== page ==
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LiDAR leads list of laser measurement technologies

July 2, 2024
From satellite laser ranging to Doppler, sensing options abound in industrial manufacturing
As technology continues to advance at almost an exponential rate, industrial manufacturers who conceptualize, design and create position sensors are presented with a wide array of not only new concepts but improvements and updates on existing technologies.
The use of the global positioning system (GPS), originally created by the U.S. military, has improved through not only additional satellites, but wider bandwidth and increased rate of data transfer. These systems are widely used for outdoor positioning by relying on signals from satellites to determine accurate location coordinates.
Furthermore, once position has been established, inertial measurement units (IMUs) use accelerometers and gyroscopes to measure changes in velocity and orientation, enabling the determination of position changes.

Laser applications

Laser technology has been applied to many different measurements, from tuned laser diodes (TLDs), used in industrial gas composition makeup to light detection and ranging (LiDAR), which uses laser beams to measure distances, creating detailed 3D maps of the surroundings. LiDAR is often used in autonomous vehicles and robotics. In this latter application, laser displacement sensors, also known as laser distance sensors or laser rangefinders, use a laser beam to measure the distance to a target object.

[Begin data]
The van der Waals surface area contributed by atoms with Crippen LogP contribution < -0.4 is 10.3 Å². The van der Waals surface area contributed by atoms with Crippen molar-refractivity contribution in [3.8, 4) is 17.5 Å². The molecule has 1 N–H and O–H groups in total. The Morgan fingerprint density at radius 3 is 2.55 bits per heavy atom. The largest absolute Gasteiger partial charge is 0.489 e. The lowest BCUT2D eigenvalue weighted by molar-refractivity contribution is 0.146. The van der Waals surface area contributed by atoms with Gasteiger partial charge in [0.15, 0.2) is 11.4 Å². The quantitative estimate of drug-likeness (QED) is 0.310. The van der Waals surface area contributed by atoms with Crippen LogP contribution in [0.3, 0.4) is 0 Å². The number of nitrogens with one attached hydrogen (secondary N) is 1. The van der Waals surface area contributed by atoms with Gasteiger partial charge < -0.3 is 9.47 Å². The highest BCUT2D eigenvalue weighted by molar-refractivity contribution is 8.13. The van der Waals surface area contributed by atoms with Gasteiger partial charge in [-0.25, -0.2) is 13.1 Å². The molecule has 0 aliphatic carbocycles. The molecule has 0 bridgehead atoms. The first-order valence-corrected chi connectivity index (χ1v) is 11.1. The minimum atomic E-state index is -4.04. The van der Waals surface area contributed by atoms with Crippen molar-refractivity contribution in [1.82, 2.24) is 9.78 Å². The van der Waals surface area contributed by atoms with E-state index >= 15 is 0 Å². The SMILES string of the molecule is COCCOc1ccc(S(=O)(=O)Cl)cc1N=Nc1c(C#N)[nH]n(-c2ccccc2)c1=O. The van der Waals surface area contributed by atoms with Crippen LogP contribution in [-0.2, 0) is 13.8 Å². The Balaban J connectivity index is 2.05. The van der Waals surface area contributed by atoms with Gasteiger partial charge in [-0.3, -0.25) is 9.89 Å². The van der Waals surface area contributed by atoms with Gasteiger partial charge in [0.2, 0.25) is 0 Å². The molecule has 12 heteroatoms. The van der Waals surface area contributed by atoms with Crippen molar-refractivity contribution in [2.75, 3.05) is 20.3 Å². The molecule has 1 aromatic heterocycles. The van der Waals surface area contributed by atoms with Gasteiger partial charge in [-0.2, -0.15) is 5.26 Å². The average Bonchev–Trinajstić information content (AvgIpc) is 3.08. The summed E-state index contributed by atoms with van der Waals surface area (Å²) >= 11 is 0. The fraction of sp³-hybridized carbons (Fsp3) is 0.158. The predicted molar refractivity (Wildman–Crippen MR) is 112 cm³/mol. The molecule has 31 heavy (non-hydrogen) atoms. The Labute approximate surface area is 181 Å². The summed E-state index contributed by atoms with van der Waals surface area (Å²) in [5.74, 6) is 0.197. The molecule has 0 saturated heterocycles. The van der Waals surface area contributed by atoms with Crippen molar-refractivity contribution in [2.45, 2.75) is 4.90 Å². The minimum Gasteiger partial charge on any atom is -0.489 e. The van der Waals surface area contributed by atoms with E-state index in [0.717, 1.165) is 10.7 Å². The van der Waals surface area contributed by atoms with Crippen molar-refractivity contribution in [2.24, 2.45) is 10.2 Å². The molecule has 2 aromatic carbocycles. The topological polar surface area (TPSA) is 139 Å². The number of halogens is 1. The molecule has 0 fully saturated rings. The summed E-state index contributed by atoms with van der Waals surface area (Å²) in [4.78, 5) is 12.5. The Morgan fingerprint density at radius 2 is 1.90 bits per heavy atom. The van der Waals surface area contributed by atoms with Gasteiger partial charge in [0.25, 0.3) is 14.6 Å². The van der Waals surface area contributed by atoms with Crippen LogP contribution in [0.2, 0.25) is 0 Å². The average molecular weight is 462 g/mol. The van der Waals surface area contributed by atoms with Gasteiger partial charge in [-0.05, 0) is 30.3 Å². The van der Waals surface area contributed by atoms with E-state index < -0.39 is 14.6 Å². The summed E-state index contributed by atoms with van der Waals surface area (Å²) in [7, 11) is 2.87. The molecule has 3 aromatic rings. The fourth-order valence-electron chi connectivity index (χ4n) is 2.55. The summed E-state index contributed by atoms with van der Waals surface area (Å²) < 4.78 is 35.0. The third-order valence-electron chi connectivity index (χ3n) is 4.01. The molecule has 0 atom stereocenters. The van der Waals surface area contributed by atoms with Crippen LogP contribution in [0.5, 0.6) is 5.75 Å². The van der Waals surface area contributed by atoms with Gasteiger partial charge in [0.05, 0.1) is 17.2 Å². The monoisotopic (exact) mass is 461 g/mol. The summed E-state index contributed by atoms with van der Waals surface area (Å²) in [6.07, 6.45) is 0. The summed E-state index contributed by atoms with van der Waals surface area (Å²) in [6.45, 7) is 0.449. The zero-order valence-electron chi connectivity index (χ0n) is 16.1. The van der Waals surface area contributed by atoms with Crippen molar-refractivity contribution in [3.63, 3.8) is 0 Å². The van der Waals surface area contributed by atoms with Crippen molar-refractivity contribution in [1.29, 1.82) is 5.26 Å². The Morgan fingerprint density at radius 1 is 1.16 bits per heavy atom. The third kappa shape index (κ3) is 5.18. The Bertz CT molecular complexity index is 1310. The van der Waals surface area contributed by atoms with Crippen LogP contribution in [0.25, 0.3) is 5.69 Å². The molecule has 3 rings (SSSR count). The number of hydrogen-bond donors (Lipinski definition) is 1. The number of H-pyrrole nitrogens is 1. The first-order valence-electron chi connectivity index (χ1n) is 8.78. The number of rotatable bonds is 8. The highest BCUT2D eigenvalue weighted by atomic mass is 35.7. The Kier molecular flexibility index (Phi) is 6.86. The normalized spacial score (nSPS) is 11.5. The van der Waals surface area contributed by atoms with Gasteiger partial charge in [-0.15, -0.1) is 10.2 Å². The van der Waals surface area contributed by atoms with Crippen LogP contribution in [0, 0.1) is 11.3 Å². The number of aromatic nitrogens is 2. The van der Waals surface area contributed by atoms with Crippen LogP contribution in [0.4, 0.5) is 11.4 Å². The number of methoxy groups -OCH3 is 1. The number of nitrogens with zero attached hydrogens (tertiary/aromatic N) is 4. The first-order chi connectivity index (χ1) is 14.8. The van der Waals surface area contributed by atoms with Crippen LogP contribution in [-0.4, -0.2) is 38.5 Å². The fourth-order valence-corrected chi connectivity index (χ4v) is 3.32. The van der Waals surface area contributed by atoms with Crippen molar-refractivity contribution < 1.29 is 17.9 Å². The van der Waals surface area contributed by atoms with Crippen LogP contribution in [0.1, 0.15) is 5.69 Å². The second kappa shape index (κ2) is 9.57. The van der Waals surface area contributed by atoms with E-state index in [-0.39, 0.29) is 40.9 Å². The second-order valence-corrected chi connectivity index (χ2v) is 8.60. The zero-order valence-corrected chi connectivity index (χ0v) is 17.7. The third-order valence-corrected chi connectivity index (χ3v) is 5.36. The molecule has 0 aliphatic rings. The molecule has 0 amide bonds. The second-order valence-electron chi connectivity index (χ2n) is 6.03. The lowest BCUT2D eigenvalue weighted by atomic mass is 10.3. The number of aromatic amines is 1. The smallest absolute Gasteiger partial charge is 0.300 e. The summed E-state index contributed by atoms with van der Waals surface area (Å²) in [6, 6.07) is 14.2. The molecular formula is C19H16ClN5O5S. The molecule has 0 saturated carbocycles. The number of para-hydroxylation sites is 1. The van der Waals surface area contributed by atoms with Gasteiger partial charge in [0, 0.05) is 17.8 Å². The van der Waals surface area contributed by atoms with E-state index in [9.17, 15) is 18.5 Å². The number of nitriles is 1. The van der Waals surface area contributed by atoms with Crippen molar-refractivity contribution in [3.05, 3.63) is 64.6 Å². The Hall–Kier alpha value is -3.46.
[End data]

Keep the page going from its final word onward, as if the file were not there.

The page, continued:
These devices function as follows: The sensor emits a laser beam toward the target, and a photodetector in the sensor measures the time it takes for the laser light to reflect off the target and return to the sensor. The distance is then calculated based on the speed of light and the time of flight.
Furthermore, when high accuracy of position is required, laser interferometry comes to the fore. This laser interferometry utilizes the interference of laser light waves to measure small displacements with high precision.
Here, a laser beam is split into two paths, with one directed to a fixed reference surface and the other to the target object. The reflected beams are then recombined. Changes in the path length due to the movement of the target result in interference patterns, and the interference fringes are counted to determine the displacement.
Often used for the establishment of distance, the concept of laser triangulation has been successful. In this application, the simple geometry of triangles is used to determine the distance to an object. In practice it works like this: A laser beam is projected onto the target surface at an angle. The position of the laser spot on the surface is observed by a photodetector, and the displacement of the spot provides information about the distance between the sensor and the target.